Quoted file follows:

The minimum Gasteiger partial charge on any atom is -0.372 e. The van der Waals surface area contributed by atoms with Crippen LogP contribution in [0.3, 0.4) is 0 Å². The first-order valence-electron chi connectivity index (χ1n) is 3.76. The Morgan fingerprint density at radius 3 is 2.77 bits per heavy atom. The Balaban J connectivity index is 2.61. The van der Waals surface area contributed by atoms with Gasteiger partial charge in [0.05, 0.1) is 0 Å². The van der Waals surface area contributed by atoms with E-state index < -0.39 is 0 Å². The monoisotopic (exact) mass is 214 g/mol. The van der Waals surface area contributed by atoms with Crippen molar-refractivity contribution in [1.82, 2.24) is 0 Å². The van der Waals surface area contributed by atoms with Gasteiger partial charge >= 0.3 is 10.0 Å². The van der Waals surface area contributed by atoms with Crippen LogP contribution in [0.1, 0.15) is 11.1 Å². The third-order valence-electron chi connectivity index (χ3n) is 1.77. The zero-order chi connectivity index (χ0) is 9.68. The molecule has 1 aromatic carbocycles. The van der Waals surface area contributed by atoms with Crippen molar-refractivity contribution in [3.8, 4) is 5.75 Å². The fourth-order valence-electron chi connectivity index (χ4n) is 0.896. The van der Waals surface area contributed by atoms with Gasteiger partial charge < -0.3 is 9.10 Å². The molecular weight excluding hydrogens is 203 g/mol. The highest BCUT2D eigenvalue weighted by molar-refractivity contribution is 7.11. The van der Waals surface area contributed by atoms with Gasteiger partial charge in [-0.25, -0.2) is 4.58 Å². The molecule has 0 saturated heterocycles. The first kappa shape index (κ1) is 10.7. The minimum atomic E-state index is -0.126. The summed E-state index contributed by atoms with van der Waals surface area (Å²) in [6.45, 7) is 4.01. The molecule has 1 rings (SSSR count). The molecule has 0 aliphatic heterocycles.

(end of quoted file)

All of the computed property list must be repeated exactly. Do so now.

The minimum Gasteiger partial charge on any atom is -0.372 e. The van der Waals surface area contributed by atoms with Crippen LogP contribution in [0.3, 0.4) is 0 Å². The first-order valence-electron chi connectivity index (χ1n) is 3.76. The Morgan fingerprint density at radius 3 is 2.77 bits per heavy atom. The Balaban J connectivity index is 2.61. The van der Waals surface area contributed by atoms with Gasteiger partial charge in [0.05, 0.1) is 0 Å². The van der Waals surface area contributed by atoms with E-state index < -0.39 is 0 Å². The monoisotopic (exact) mass is 214 g/mol. The van der Waals surface area contributed by atoms with Crippen molar-refractivity contribution in [1.82, 2.24) is 0 Å². The van der Waals surface area contributed by atoms with Gasteiger partial charge >= 0.3 is 10.0 Å². The van der Waals surface area contributed by atoms with Crippen LogP contribution in [0.1, 0.15) is 11.1 Å². The third-order valence-electron chi connectivity index (χ3n) is 1.77. The zero-order chi connectivity index (χ0) is 9.68. The molecule has 1 aromatic carbocycles. The van der Waals surface area contributed by atoms with Crippen molar-refractivity contribution in [3.8, 4) is 5.75 Å². The fourth-order valence-electron chi connectivity index (χ4n) is 0.896. The van der Waals surface area contributed by atoms with Gasteiger partial charge < -0.3 is 9.10 Å². The molecular weight excluding hydrogens is 203 g/mol. The highest BCUT2D eigenvalue weighted by molar-refractivity contribution is 7.11. The van der Waals surface area contributed by atoms with Gasteiger partial charge in [-0.25, -0.2) is 4.58 Å². The molecule has 0 saturated heterocycles. The first kappa shape index (κ1) is 10.7. The minimum atomic E-state index is -0.126. The summed E-state index contributed by atoms with van der Waals surface area (Å²) in [6.45, 7) is 4.01. The molecule has 1 rings (SSSR count). The molecule has 0 aliphatic heterocycles.